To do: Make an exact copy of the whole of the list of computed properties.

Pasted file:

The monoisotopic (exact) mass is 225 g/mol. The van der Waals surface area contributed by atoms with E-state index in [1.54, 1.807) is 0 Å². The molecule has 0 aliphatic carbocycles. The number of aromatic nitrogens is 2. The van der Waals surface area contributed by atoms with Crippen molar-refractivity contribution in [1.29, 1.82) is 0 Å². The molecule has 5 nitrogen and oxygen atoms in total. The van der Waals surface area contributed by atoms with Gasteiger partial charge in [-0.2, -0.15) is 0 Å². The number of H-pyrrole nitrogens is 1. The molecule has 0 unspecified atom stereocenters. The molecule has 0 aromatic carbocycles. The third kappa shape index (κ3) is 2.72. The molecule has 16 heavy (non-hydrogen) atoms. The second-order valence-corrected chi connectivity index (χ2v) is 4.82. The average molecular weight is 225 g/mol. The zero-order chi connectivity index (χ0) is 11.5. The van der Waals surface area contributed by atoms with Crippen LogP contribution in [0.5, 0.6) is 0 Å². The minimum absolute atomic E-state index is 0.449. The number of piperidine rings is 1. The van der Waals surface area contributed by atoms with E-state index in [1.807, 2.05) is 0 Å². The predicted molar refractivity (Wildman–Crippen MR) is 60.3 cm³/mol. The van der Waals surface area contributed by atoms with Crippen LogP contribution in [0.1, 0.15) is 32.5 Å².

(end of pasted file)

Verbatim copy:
The monoisotopic (exact) mass is 225 g/mol. The van der Waals surface area contributed by atoms with E-state index in [1.54, 1.807) is 0 Å². The molecule has 0 aliphatic carbocycles. The number of aromatic nitrogens is 2. The van der Waals surface area contributed by atoms with Crippen molar-refractivity contribution in [1.29, 1.82) is 0 Å². The molecule has 5 nitrogen and oxygen atoms in total. The van der Waals surface area contributed by atoms with Gasteiger partial charge in [-0.2, -0.15) is 0 Å². The number of H-pyrrole nitrogens is 1. The molecule has 0 unspecified atom stereocenters. The molecule has 0 aromatic carbocycles. The third kappa shape index (κ3) is 2.72. The molecule has 16 heavy (non-hydrogen) atoms. The second-order valence-corrected chi connectivity index (χ2v) is 4.82. The average molecular weight is 225 g/mol. The zero-order chi connectivity index (χ0) is 11.5. The van der Waals surface area contributed by atoms with Crippen LogP contribution in [0.5, 0.6) is 0 Å². The minimum absolute atomic E-state index is 0.449. The number of piperidine rings is 1. The van der Waals surface area contributed by atoms with E-state index in [1.807, 2.05) is 0 Å². The predicted molar refractivity (Wildman–Crippen MR) is 60.3 cm³/mol. The van der Waals surface area contributed by atoms with Crippen LogP contribution in [0.1, 0.15) is 32.5 Å².